1 Tuesday, 30 November 2004
2 [Open session]
3 [The accused entered court]
4 --- Upon commencing at 9.17 a.m.
5 JUDGE ROBINSON: Mr. Milosevic, you are to call your next witness.
6 THE ACCUSED: [Interpretation] I call Yevgeny Primakov.
7 [The witness entered court]
8 JUDGE ROBINSON: Let the witness make the declaration.
9 THE WITNESS: [Interpretation] I solemnly declare that I will speak
10 the truth, the whole truth, and nothing but the truth.
11 JUDGE ROBINSON: You may sit.
12 WITNESS: YEVGENY PRIMAKOV
13 [Witness answered through interpreter]
14 JUDGE ROBINSON: And, Mr. Milosevic, you may begin.
15 Examined by Mr. Milosevic:
16 Q. [Interpretation] Good morning, Mr. Primakov.
17 A. Good morning.
18 Q. I will try to bear the limited time in mind so that you can finish
19 with your testimony today, but I would like you to cover your biography
20 very briefly, just main details from your biography, please.
21 A. Main details of my biography are as follows: I was elected to the
22 Supreme Council of the USSR, and in 1998, I was elected to the upper
23 chamber of our parliament, to the upper house. Following that, after the
24 Soviet Union fell apart, towards late 1991 I was appointed the head of the
25 central intelligence service. Following that, I was minister for foreign
1 affairs. I served in that post for two years and eight months, and in
2 1998 and 1999, I was the Prime Minister of Russia, of the Russian
4 Prior to that, prior to the Supreme Soviet, I was a journalist.
5 I also was elected a member of the academy, Academy of Sciences of Russia,
6 therefore I was an academician; and I was also head of two very
7 significant scientific institutes: One was the Institute of Oriental
8 Studies, and the other was the Institute of World Economy and
9 International Relations.
10 JUDGE BONOMY: Can I just check one thing. Can I take it your
11 election to the upper house was in 1988?
12 THE WITNESS: [Interpretation] Prior to that, I was already a
13 member of the Supreme Soviet, and I was elected to that body for the first
14 time in 1988. In 1989, I was elected for the second time to the Supreme
15 Soviet, and there I was the president of the upper chamber.
16 MR. MILOSEVIC: [Interpretation]
17 Q. Mr. Primakov, you participated actively and with significant
18 influence in formulating Russian foreign policy throughout that decade; is
19 that right?
20 A. Yes, that's right. I participated in formulating Russian foreign
21 policy in the 1990s, in view of my various posts. In that capacity, I
22 took part in that.
23 Q. Yes, precisely. That's what I thought. You were head of the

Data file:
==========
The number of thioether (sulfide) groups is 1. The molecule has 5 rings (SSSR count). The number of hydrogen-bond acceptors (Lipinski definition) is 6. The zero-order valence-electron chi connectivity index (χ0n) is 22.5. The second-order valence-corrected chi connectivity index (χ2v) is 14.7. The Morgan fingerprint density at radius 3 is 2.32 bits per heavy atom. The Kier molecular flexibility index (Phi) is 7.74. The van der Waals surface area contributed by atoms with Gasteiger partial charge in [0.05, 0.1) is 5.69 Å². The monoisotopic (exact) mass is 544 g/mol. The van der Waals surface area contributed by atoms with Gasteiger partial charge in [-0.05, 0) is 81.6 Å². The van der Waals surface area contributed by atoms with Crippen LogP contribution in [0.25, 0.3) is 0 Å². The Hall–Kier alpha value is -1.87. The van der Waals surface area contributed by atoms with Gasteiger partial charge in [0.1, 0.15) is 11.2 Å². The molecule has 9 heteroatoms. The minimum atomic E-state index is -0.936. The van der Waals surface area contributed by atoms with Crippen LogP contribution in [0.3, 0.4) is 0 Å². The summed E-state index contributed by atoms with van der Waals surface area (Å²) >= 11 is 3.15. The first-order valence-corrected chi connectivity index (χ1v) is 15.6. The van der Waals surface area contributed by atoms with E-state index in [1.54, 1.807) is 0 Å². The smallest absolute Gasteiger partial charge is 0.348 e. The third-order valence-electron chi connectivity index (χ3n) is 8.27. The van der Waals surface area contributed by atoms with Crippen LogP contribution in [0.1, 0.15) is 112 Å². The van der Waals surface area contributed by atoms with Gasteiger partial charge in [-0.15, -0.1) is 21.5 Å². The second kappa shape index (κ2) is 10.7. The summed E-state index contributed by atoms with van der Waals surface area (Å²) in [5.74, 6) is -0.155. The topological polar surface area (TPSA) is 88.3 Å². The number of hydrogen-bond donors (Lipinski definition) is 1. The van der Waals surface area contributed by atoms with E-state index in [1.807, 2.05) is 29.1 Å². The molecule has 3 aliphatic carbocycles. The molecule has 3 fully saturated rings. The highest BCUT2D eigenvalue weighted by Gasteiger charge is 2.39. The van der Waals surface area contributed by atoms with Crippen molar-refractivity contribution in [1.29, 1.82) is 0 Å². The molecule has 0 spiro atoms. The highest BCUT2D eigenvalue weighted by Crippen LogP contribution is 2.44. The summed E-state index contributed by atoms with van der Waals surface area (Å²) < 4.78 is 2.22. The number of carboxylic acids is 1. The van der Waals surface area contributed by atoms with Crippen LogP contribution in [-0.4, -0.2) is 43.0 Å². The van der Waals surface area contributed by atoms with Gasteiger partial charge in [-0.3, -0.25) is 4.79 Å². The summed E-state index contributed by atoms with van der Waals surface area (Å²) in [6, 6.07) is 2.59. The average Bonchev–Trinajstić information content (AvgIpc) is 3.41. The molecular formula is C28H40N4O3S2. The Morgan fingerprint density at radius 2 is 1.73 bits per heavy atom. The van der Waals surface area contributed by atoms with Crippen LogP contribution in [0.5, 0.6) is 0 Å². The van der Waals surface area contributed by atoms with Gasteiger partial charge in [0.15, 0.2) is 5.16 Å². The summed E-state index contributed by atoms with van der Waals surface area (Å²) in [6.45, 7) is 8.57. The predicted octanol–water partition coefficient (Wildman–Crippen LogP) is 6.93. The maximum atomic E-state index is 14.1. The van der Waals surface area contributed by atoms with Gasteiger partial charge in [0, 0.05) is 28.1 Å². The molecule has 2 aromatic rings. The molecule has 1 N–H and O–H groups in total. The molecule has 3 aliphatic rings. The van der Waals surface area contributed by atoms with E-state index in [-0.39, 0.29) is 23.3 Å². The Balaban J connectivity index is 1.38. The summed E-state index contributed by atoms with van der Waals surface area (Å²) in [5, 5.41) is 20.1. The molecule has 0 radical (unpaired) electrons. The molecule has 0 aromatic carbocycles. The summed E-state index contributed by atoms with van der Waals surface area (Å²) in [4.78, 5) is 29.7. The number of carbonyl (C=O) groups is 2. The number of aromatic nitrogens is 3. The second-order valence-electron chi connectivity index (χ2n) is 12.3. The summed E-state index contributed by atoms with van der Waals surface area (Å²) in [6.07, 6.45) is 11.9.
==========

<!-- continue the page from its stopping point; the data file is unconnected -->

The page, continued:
24 intelligence service. You were minister of foreign affairs, and you were
25 also the Prime Minister. So in those capacities, you covered foreign
1 policy; is that right?
2 A. Yes, that's right.
3 Q. Throughout your work, when you dealt with the Balkans and
4 Yugoslavia, were you involved in that directly?
5 A. Yes. I dealt with that directly in my official capacities.
6 Q. Starting in 1991, you became head of central intelligence service.
7 Please tell us, what did the central intelligence service do in
9 A. Foreign intelligence service of Russia mostly dealt with the
10 crisis in Yugoslavia, using its sources not only in the Balkans but also
11 in other countries in order to create a full and complete picture of what
12 was going on so that it could be reported to the leadership of the Russian
13 Federation so that the Russian Federation could formulate a proper
14 position in view of that situation. This was political intelligence
15 activity, and with respect to that, I would like to tell you about the
16 task that I was assigned by the head office. I have a text of this task
17 assigned to me, in English, and I can turn this document over to the
19 In view of the expansion of NATO, the following telegram was sent:
20 NATO alliance mission in Bosnia. In view of that mission, the task was
21 set to us to establish to what extent the United States of America intends
22 to involve Russia in the model of establishing security in Europe by using
23 NATO mechanisms. We were mostly interested in the mechanisms allowing the
24 Russian leadership to focus on the following issues:
25 First of all: Is the practice relating to Bosnia and Herzegovina
1 something that involves a purely local model, or is there a universal
2 scenario in place allowing Washington to maintain and reinforce its
3 position following the end of the Cold War?
4 Second: What aspect of this model or scenario pertaining to
5 allies of the USA pertains, and is the United States prepared to take into
6 account those views which do not correspond to theirs?
7 And third: What steps would be taken by the allies of the United
9 And four: What is the situation concerning this in the United
10 States itself?
11 And the fifth: How does this relate to the expansion of NATO?
12 Therefore, we had these five tasks that were sent to various
13 departments, and I think this document shows just what level of interest